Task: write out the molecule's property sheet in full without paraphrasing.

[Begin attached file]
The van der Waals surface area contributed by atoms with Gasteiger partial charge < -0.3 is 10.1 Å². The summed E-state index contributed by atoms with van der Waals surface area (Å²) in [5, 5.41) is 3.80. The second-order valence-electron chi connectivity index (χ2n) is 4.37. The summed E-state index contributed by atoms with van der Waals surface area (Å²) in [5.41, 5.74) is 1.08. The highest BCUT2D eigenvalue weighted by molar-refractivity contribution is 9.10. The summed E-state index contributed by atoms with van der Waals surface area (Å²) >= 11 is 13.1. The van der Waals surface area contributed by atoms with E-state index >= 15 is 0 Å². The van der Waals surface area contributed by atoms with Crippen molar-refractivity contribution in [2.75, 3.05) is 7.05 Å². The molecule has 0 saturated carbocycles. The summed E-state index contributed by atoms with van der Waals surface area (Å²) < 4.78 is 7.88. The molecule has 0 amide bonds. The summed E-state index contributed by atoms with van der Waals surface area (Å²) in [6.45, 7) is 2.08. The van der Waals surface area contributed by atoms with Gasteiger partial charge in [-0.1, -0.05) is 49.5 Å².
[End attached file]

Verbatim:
The van der Waals surface area contributed by atoms with Gasteiger partial charge < -0.3 is 10.1 Å². The summed E-state index contributed by atoms with van der Waals surface area (Å²) in [5, 5.41) is 3.80. The second-order valence-electron chi connectivity index (χ2n) is 4.37. The summed E-state index contributed by atoms with van der Waals surface area (Å²) in [5.41, 5.74) is 1.08. The highest BCUT2D eigenvalue weighted by molar-refractivity contribution is 9.10. The summed E-state index contributed by atoms with van der Waals surface area (Å²) >= 11 is 13.1. The van der Waals surface area contributed by atoms with E-state index >= 15 is 0 Å². The van der Waals surface area contributed by atoms with Crippen molar-refractivity contribution in [2.75, 3.05) is 7.05 Å². The molecule has 0 saturated carbocycles. The summed E-state index contributed by atoms with van der Waals surface area (Å²) < 4.78 is 7.88. The molecule has 0 amide bonds. The summed E-state index contributed by atoms with van der Waals surface area (Å²) in [6.45, 7) is 2.08. The van der Waals surface area contributed by atoms with Gasteiger partial charge in [-0.1, -0.05) is 49.5 Å².